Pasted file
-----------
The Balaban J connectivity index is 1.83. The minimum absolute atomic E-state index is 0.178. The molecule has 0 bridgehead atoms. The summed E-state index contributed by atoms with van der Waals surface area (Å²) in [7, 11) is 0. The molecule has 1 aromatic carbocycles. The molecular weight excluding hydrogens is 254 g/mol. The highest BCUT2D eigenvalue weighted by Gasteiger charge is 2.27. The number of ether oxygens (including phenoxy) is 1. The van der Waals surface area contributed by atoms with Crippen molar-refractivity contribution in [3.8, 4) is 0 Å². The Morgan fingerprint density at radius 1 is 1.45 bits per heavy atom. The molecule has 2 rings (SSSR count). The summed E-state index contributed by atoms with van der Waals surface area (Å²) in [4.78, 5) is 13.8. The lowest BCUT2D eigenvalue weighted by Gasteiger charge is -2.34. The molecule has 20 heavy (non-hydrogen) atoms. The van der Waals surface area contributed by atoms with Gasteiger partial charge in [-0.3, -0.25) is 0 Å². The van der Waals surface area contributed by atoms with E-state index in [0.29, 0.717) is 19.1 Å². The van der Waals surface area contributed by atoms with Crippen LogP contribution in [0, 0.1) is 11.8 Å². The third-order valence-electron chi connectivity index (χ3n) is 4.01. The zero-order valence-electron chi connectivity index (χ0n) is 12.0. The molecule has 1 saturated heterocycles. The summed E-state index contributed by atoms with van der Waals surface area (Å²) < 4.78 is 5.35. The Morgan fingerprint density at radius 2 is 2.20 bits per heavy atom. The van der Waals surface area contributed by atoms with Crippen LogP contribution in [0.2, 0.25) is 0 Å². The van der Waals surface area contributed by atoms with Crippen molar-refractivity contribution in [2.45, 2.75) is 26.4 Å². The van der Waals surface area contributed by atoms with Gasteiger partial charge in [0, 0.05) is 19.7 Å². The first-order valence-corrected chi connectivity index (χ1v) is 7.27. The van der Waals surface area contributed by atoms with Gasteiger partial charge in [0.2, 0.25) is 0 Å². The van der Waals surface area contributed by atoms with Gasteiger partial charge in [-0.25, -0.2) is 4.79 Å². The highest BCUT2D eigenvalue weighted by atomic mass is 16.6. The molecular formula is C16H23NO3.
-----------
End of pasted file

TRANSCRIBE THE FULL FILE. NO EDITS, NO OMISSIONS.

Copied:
The Balaban J connectivity index is 1.83. The minimum absolute atomic E-state index is 0.178. The molecule has 0 bridgehead atoms. The summed E-state index contributed by atoms with van der Waals surface area (Å²) in [7, 11) is 0. The molecule has 1 aromatic carbocycles. The molecular weight excluding hydrogens is 254 g/mol. The highest BCUT2D eigenvalue weighted by Gasteiger charge is 2.27. The number of ether oxygens (including phenoxy) is 1. The van der Waals surface area contributed by atoms with Crippen molar-refractivity contribution in [3.8, 4) is 0 Å². The Morgan fingerprint density at radius 1 is 1.45 bits per heavy atom. The molecule has 2 rings (SSSR count). The summed E-state index contributed by atoms with van der Waals surface area (Å²) in [4.78, 5) is 13.8. The lowest BCUT2D eigenvalue weighted by Gasteiger charge is -2.34. The molecule has 20 heavy (non-hydrogen) atoms. The van der Waals surface area contributed by atoms with Gasteiger partial charge in [-0.3, -0.25) is 0 Å². The van der Waals surface area contributed by atoms with E-state index in [0.29, 0.717) is 19.1 Å². The van der Waals surface area contributed by atoms with Crippen LogP contribution in [0, 0.1) is 11.8 Å². The third-order valence-electron chi connectivity index (χ3n) is 4.01. The zero-order valence-electron chi connectivity index (χ0n) is 12.0. The molecule has 1 saturated heterocycles. The summed E-state index contributed by atoms with van der Waals surface area (Å²) < 4.78 is 5.35. The Morgan fingerprint density at radius 2 is 2.20 bits per heavy atom. The van der Waals surface area contributed by atoms with Crippen LogP contribution in [0.2, 0.25) is 0 Å². The van der Waals surface area contributed by atoms with Crippen molar-refractivity contribution in [2.45, 2.75) is 26.4 Å². The van der Waals surface area contributed by atoms with Gasteiger partial charge in [0, 0.05) is 19.7 Å². The first-order valence-corrected chi connectivity index (χ1v) is 7.27. The van der Waals surface area contributed by atoms with Gasteiger partial charge in [0.2, 0.25) is 0 Å². The van der Waals surface area contributed by atoms with Gasteiger partial charge in [-0.25, -0.2) is 4.79 Å². The highest BCUT2D eigenvalue weighted by atomic mass is 16.6. The molecular formula is C16H23NO3.